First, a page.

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Has Anyone Here Ever...

GrimSurfer

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#1
... received compensation for blown audio gear covered by a surge protector?

I've never lost gear, but have had surge protectors sacrifice themselves. I don't spend crazy money on these things but do buy brands such as Furman and TrippLite -- brands that cost around $100-200 and advertise loss protection.

So I guess the question is whether anyone ever benefits from these protection guarantees?
 

DonH56

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#2
Here is APC's US policy: https://www.apc.com/us/en/tools/epp/

I have limited personal experience, and the experiences of coworkers and friends is mixed. One or two were partially compensated for damages after a lot of paperwork and jumping through hoops, but at "blue book" rather than replacement cost (check blue book for a two-year-old top-of-the-line AVR or processor and weep). One took advantage of their data recovery service and got most of the data for his business back; a drive I had that failed when a power surge got through a surge strip was unrecoverable. APC did pay for the service, which is expensive, and their estimated value of the server (I think we got like $2k for a server that was $20k a few years before). Several did not meet all the criteria for coverage, either failing to fill out the warranty form and return in ten days or some other reason (one had his APC surge strip plugged into a 6', 10 AWG with ground extension cable and they said that was clearly not covered).

So based on a few experiences over a number of years I do not trust them. This does remind me I need to grab more pix of my stuff, get all the model and serial numbers written down, and review my homeowner's insurance. There are riders available for stereo gear and musical instruments that aren't a lot of extra money.
 

GrimSurfer

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#3
Here is APC's US policy: https://www.apc.com/us/en/tools/epp/

I have limited personal experience, and the experiences of coworkers and friends is mixed. One or two were partially compensated for damages after a lot of paperwork and jumping through hoops, but at "blue book" rather than replacement cost (check blue book for a two-year-old top-of-the-line AVR or processor and weep). One took advantage of their data recovery service and got most of the data for his business back; a drive I had that failed when a power surge got through a surge strip was unrecoverable. APC did pay for the service, which is expensive, and their estimated value of the server (I think we got like $2k for a server that was $20k a few years before). Several did not meet all the criteria for coverage, either failing to fill out the warranty form and return in ten days or some other reason (one had his APC surge strip plugged into a 6', 10 AWG with ground extension cable and they said that was clearly not covered).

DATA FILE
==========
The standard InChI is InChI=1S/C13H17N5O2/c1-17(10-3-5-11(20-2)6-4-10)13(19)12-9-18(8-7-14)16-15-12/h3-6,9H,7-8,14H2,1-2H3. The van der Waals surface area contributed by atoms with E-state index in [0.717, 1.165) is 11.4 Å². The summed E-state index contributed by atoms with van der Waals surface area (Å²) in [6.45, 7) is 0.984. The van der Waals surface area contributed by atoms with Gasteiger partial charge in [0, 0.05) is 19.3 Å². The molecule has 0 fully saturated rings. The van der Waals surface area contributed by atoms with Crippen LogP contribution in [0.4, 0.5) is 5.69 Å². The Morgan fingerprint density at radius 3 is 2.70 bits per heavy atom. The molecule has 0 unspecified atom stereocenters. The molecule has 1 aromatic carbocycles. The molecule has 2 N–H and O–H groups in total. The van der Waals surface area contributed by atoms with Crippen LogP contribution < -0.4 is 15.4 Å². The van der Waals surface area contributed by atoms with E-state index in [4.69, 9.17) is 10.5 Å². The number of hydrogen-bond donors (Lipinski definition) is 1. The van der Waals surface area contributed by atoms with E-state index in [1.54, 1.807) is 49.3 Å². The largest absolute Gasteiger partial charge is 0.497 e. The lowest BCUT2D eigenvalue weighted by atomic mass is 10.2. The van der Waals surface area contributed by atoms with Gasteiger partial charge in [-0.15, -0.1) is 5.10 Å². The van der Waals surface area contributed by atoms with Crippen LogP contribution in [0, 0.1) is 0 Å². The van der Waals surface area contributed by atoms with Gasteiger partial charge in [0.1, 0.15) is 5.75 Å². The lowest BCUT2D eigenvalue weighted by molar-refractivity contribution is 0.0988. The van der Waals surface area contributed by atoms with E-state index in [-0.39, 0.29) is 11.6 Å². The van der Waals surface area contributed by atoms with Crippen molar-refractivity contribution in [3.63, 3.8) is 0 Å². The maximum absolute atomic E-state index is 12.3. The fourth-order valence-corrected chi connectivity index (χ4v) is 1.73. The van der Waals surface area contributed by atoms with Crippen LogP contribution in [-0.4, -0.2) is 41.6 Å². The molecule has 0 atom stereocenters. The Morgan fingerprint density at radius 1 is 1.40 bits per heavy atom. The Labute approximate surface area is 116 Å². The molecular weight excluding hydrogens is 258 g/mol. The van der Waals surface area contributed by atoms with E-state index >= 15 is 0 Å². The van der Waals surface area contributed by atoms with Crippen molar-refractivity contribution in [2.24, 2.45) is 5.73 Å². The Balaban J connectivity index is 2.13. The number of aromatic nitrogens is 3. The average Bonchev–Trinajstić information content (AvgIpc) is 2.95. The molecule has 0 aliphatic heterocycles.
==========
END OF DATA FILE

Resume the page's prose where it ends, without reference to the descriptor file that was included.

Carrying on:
So based on a few experiences over a number of years I do not trust them. This does remind me I need to grab more pix of my stuff, get all the model and serial numbers written down, and review my homeowner's insurance. There are riders available for stereo gear and musical instruments that aren't a lot of extra money.
That's the sense I get, @DonH56. Most consumer contracts are written so full of loop holes that their only purpose seems to be advertising. That and they very good points you raise wrt depreciation.

As an aside, I had a spike a few years back that fried a few inexpensive (plastic body) surge protectors. HT and stereo were A-OK, so it was a feel good experience.

After taking them apart, the heat and flame damage (burnt MOVs, melted plastic, carbon) was apparent. So the replacements were metal bodied to better contain "the blast". Paid a few more bucks for them but nothing crazy because I consider them to be sacrificial components anyway.
 
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amirm

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#4
Point of use surge protectors don't do much. They attempt to shunt the surge into safety ground but that wire is many, many feet from the breaker panel. As a result the "let-through" voltage is quite high, allowing the full brunt of the surge to be experienced by the equipment in use. In addition, many electronic products have such protections internally.

The best protection for surges is at the breaker panel where a good safety ground exists. Power companies can install these cheap ($300 to $400 in our area) as they put them in the meter itself. Or you can get external ones that do better but require installation and space right next to your breaker panel.